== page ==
—Richard Albert, Boston College Law School
Please join I-CONnect in congratulating Alex Tsesis on his installation as the Raymond and Mary Simon Chair in Constitutional Law at the Loyola University, Chicago, School of Law. Alex is a leading scholar of constitutional law, with a focus on free speech and civil rights. The induction ceremony, featuring remarks from Sanford Levinson, is now online and available here.
Professor Alexander Tsesis joined the Loyola University, Chicago, School of Law faculty in July 2007. He teaches Constitutional Law, First Amendment, Civil Procedure, and seminars devoted to civil rights issues and constitutional interpretation.
His articles have appeared in many law reviews, including the Columbia Law Review, Cornell Law Review, Minnesota Law Review, Northwestern University Law Review, and Texas Law Review. Professor Tsesis is a frequent presenter to law school faculties nationwide on issues involving constitutional law, free speech, and civil rights. He is the Series Editor of the Cambridge University Press Studies on Civil Rights and Civil Liberties. He has been an expert witness for the Canadian Department of Justice and a legislative advisor to Senator Edward Kennedy. Professor Tsesis has also served as an outside manuscript reviewer for the Cambridge University Press, University of Chicago Press, University of Illinois Press, New York University Press, Oxford University Press, and Yale University Press.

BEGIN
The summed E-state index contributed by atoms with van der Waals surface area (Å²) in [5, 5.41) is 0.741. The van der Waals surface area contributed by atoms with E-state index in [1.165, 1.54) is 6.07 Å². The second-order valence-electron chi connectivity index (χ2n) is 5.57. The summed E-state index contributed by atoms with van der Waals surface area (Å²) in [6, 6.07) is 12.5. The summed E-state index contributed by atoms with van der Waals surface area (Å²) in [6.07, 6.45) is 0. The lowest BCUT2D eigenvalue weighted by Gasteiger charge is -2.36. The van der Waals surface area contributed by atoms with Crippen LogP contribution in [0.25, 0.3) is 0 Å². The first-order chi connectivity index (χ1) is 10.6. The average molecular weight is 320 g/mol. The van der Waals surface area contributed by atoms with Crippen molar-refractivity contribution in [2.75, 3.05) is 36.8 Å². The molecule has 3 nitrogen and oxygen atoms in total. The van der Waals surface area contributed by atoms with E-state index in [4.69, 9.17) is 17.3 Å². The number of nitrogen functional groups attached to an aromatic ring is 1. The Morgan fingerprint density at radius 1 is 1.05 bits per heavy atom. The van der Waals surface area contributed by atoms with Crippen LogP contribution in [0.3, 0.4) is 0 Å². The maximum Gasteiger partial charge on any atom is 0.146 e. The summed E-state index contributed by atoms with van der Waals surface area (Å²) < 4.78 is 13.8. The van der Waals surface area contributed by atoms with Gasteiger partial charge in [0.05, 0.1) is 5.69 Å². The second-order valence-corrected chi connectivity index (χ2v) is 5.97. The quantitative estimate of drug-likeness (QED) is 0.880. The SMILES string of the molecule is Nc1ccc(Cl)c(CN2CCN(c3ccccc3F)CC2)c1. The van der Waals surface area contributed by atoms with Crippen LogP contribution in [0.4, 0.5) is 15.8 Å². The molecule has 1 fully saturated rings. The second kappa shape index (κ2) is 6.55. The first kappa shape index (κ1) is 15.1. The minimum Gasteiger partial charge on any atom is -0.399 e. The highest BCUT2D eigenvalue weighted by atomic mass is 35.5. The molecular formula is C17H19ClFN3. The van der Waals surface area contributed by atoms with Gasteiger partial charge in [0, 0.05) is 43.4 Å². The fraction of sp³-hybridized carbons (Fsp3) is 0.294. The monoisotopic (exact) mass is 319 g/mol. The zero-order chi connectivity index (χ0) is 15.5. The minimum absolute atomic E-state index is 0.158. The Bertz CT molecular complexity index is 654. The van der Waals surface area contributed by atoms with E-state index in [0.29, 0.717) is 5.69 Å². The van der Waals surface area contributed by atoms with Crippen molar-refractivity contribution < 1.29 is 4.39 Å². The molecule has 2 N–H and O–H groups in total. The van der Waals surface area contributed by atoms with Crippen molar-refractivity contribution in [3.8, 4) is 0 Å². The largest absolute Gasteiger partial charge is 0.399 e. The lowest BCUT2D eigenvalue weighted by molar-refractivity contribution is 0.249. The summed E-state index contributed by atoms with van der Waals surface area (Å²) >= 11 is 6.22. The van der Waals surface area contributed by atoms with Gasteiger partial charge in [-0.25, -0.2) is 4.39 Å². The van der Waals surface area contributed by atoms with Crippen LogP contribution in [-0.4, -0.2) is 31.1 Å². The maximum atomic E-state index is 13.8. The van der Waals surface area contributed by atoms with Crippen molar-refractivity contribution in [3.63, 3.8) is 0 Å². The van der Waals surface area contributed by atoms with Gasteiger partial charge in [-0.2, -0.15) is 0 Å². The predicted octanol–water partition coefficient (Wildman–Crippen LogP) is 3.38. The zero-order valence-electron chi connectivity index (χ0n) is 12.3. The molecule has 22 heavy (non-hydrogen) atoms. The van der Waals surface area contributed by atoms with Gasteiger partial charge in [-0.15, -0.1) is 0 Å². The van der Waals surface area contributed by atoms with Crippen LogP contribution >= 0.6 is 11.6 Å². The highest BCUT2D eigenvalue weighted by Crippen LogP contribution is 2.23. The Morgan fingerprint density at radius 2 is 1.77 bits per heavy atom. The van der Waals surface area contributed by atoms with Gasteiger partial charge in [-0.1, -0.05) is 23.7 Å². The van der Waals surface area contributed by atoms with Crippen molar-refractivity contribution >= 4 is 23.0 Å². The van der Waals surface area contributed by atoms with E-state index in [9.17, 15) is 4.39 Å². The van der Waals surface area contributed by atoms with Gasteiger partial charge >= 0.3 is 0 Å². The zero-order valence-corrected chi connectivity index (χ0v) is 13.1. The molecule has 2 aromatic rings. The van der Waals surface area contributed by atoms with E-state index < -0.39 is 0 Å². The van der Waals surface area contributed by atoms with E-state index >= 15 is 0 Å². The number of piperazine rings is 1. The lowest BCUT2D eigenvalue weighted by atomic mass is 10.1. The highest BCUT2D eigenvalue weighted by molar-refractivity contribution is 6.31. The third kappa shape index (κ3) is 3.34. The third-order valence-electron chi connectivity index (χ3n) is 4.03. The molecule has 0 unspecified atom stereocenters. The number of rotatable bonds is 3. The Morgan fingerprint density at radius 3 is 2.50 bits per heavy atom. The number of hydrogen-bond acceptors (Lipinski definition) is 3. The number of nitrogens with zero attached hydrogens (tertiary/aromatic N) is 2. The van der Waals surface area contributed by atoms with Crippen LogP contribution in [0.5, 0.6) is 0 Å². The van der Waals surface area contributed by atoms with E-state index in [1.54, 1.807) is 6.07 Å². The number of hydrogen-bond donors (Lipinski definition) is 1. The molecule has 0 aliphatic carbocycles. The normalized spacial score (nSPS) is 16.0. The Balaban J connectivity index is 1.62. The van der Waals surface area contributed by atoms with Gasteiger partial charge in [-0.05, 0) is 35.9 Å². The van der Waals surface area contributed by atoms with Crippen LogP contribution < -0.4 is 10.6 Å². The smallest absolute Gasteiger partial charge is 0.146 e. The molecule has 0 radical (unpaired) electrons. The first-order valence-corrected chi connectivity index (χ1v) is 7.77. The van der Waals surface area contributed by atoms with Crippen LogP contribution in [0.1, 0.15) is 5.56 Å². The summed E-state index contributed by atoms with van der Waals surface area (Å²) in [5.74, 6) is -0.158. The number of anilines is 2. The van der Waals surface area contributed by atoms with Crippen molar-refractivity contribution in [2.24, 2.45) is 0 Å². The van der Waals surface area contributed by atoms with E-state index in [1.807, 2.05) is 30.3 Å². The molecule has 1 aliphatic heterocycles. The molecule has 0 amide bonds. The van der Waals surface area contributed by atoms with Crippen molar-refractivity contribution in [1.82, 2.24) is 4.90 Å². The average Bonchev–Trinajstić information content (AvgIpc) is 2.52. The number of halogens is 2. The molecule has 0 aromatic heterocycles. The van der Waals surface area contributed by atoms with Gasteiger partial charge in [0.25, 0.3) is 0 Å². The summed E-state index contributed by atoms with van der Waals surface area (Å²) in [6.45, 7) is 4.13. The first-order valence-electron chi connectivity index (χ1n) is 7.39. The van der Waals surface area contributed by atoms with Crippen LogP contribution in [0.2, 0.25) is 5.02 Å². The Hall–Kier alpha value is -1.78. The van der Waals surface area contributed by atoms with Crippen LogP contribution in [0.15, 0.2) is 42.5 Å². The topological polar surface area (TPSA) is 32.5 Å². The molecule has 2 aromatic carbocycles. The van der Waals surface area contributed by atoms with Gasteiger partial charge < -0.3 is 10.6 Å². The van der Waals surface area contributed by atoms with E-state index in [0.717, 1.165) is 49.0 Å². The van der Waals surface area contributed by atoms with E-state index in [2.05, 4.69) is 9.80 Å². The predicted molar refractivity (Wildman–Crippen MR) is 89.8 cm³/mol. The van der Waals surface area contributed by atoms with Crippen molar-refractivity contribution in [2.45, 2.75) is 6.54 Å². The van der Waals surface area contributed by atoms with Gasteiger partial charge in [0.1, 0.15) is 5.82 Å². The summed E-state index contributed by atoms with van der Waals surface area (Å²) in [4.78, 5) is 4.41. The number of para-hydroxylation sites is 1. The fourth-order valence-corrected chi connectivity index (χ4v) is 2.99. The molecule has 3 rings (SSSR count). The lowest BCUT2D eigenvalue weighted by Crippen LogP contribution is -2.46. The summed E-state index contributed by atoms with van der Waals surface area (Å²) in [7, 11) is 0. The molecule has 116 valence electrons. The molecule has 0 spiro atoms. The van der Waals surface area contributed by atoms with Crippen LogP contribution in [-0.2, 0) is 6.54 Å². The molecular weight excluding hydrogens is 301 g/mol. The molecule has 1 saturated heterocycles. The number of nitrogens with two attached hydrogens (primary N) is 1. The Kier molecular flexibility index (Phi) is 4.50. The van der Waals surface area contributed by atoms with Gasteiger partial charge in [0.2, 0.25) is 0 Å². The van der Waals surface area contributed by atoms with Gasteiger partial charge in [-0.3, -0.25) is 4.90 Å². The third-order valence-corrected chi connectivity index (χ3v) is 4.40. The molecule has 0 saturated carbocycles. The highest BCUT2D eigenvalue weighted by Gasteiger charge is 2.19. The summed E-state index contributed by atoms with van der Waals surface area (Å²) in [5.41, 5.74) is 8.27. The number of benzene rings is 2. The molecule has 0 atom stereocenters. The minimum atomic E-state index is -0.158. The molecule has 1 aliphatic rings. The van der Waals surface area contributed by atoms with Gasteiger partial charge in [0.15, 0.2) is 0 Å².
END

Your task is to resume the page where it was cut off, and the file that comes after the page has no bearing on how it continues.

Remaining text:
His books include For Liberty and Equality: The Life and Times of the Declaration of Independence (Oxford University Press, 2012, Kindle & NOOK 2012, Audible Audio Edition 2013, paperback 2014), We Shall Overcome: A History of Civil Rights and the Law (Yale University Press 2008, Kindle & NOOK 2008, paperback 2009), The Thirteenth Amendment and American Freedom: A Legal History (New York University Press 2004, NOOK 2010), Destructive Messages: How Hate Speech Paves the Way for Harmful Social Movements (New York Univ. Press, 2002, 2d prtg. 2004, Kindle & NOOK 2010). He is also the editor of The Promises of Liberty: The History and Contemporary Relevance of the Thirteenth Amendment (Columbia University Press, 2010, Kindle).
Many in the public law community know Alex as the driving force behind the Annual Constitutional Law Colloquium, entering its eighth edition in 2017. The Colloquium has attracted scholars from around the world and is today an important site for the rigorous exchange of ideas on all subjects in public law.
We thank Alex for all he has done for the community of public law scholars, and we congratulate him on this very special honor.